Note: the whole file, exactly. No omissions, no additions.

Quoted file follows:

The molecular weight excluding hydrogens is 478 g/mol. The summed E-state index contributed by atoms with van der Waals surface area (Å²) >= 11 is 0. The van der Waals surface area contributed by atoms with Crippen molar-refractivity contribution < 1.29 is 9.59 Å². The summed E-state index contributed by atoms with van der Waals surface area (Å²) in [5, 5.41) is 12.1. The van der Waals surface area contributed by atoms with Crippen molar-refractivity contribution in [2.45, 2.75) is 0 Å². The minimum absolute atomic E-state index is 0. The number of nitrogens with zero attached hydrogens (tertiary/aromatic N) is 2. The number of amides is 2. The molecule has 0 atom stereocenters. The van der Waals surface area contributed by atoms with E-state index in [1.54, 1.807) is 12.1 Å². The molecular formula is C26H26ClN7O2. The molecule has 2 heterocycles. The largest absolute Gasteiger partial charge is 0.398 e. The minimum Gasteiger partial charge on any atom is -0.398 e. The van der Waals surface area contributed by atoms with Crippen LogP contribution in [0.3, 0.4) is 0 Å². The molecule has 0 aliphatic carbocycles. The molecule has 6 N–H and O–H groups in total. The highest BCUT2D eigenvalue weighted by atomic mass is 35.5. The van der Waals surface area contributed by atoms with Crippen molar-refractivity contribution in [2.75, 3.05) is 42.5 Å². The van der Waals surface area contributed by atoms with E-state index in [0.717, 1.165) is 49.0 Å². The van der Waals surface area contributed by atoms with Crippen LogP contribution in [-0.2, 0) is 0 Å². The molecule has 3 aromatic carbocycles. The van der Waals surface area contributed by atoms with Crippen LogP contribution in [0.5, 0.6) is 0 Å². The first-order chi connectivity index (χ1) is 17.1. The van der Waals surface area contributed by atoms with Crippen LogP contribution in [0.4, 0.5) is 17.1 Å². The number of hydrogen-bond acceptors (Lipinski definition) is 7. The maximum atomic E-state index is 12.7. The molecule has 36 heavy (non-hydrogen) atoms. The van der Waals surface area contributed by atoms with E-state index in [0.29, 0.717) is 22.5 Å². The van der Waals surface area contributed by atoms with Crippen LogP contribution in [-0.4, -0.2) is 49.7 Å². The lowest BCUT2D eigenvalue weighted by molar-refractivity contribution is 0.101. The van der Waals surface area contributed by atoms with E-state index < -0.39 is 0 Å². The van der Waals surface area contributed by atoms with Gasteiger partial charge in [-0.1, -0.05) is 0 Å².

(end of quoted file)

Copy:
The molecular weight excluding hydrogens is 478 g/mol. The summed E-state index contributed by atoms with van der Waals surface area (Å²) >= 11 is 0. The van der Waals surface area contributed by atoms with Crippen molar-refractivity contribution < 1.29 is 9.59 Å². The summed E-state index contributed by atoms with van der Waals surface area (Å²) in [5, 5.41) is 12.1. The van der Waals surface area contributed by atoms with Crippen molar-refractivity contribution in [2.45, 2.75) is 0 Å². The minimum absolute atomic E-state index is 0. The number of nitrogens with zero attached hydrogens (tertiary/aromatic N) is 2. The number of amides is 2. The molecule has 0 atom stereocenters. The van der Waals surface area contributed by atoms with E-state index in [1.54, 1.807) is 12.1 Å². The molecular formula is C26H26ClN7O2. The molecule has 2 heterocycles. The largest absolute Gasteiger partial charge is 0.398 e. The minimum Gasteiger partial charge on any atom is -0.398 e. The van der Waals surface area contributed by atoms with Crippen LogP contribution in [0.3, 0.4) is 0 Å². The molecule has 0 aliphatic carbocycles. The molecule has 6 N–H and O–H groups in total. The highest BCUT2D eigenvalue weighted by atomic mass is 35.5. The van der Waals surface area contributed by atoms with Crippen molar-refractivity contribution in [2.75, 3.05) is 42.5 Å². The van der Waals surface area contributed by atoms with E-state index in [0.717, 1.165) is 49.0 Å². The van der Waals surface area contributed by atoms with Crippen LogP contribution in [-0.2, 0) is 0 Å². The molecule has 3 aromatic carbocycles. The van der Waals surface area contributed by atoms with Crippen LogP contribution in [0.5, 0.6) is 0 Å². The first-order chi connectivity index (χ1) is 17.1. The van der Waals surface area contributed by atoms with Crippen LogP contribution in [0.4, 0.5) is 17.1 Å². The number of hydrogen-bond acceptors (Lipinski definition) is 7. The maximum atomic E-state index is 12.7. The molecule has 36 heavy (non-hydrogen) atoms. The van der Waals surface area contributed by atoms with E-state index in [0.29, 0.717) is 22.5 Å². The van der Waals surface area contributed by atoms with Crippen LogP contribution in [-0.4, -0.2) is 49.7 Å². The lowest BCUT2D eigenvalue weighted by molar-refractivity contribution is 0.101. The van der Waals surface area contributed by atoms with E-state index < -0.39 is 0 Å². The van der Waals surface area contributed by atoms with Gasteiger partial charge in [-0.1, -0.05) is 0 Å².